SCOTUS strikes down concealed-carry law. Is gun control in danger?

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People’s belongings lie abandoned along the parade route after a mass shooting at a Fourth of July parade in the Chicago suburb of Highland Park, Illinois, July 5, 2022. Photo by Cheney Orr/Reuters.

Gun violence continued on the 4th of July and beyond as the U.S. Supreme Court, Congress and the Biden administration head in different directions. On June 24, SCOTUS ruled there’s a constitutional right to bear arms in public. A day later, President Biden signed a bipartisan federal gun safety measure into law.

Despite recent polls showing Americans favor stricter gun control laws, the nation’s highest court threw out New York state’s requirement for concealed-carry permits. 

Vanderbilt University Professor Jonathan Metzl, author of the book “Dying of Whiteness,” says, “I can't emphasize enough what a big deal this is. It really puts any kind of gun regulation up for grabs.” 

Meanwhile, the Bipartisan Safer Communities Act signed by the president  enhances background checks, eliminates the “boyfriend loophole,” provides $15 billion in federal funding for mental health programs, and incentivizes states to set up “red flag” protections against people who should not have guns. 

Those are “marginal improvements” to efforts at gun control, according to Ryan Busse. He’s a former gun maker and author of “Gunfight: My Battle Against the Industry that Radicalized America,” who’s now working with the gun control organization Giffords. 

He tells Warren Olney that future gun control efforts will have to be incremental: “We’re going to do it piece by piece.” 

Gun control laws are now in trouble, not just in New York, but in California, New Jersey, Maryland, Hawaii, Rhode Island, Delaware and Massachusetts. But attorney Alinor Sterling says other state laws provide a way for victims of violence to hold gun makers responsible. For the families of nine children who were killed with an AR-15 at Sandy Hook Elementary in Connecticut, Sterling won a $73 million settlement from Remington. 

Also, the war in Ukraine may spell the end of the International Space Station, kept in orbit by U.S. and Russian cooperation since the end of the Cold War. The head of Roscosmos, Russia's space agency, recently announced his country may pull out of the joint program. His nation’s war in Ukraine has led to withering economic sanctions by the U.S. and other western nations.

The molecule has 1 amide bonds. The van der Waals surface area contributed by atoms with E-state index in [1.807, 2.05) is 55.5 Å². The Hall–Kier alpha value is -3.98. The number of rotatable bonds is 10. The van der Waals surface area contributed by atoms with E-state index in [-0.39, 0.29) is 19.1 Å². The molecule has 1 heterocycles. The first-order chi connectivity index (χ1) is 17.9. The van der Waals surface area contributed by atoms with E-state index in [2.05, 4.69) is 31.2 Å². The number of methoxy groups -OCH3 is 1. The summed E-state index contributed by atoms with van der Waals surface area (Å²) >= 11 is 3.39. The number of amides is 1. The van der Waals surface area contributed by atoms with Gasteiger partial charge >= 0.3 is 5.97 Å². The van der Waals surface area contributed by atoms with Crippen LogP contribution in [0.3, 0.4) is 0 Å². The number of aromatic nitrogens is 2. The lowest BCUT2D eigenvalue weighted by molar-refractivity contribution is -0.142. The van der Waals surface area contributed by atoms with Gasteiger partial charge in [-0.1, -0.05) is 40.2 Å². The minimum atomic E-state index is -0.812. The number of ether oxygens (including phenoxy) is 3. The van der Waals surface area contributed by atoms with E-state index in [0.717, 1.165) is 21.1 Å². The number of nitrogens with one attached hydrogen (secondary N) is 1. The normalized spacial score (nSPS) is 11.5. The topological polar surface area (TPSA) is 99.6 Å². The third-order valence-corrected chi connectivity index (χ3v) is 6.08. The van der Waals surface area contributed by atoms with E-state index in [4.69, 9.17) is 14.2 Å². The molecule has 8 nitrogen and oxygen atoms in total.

But despite that warning, astronauts from the estranged nations are still working together, says Juliana Suess, with RUSI International, a defense and security think tank in Britain. It’s still unclear when Russia plans to leave the program. She adds, “NASA has the intention to keep the station flying until 2030.” 

But times are changing. “There's much more commercial activity than government, [now with] commercial satellites making piles of money,” according to Jonathan McDowell, astrophysicist and satellite tracker at the Harvard Smithsonian Center for Astrophysics at the Chandra X Ray Center



  • Jonathan Metzl - Vanderbilt University
  • Ryan Busse - Author of “Gunfight: My Battle Against the Industry That Radicalized America;” senior policy adviser gun control advocacy group, Giffords; former gun manufacturer executive - @ryandbusse
  • Alinor Sterling - Partner, Koskoff, Koskoff & Bieder; one of two Connecticut lawyers representing victim's families of the 2012 Sandy Hook Elementary School shooting.
  • Juliana Suess - Research analyst and policy lead on space security, RUSI International; host, War in Space podcast - @JulianaSuess
  • Jonathan McDowell - Harvard-Smithsonian Center for Astrophysics - @planet4589


Warren Olney


Andrea Brody, Anna Buss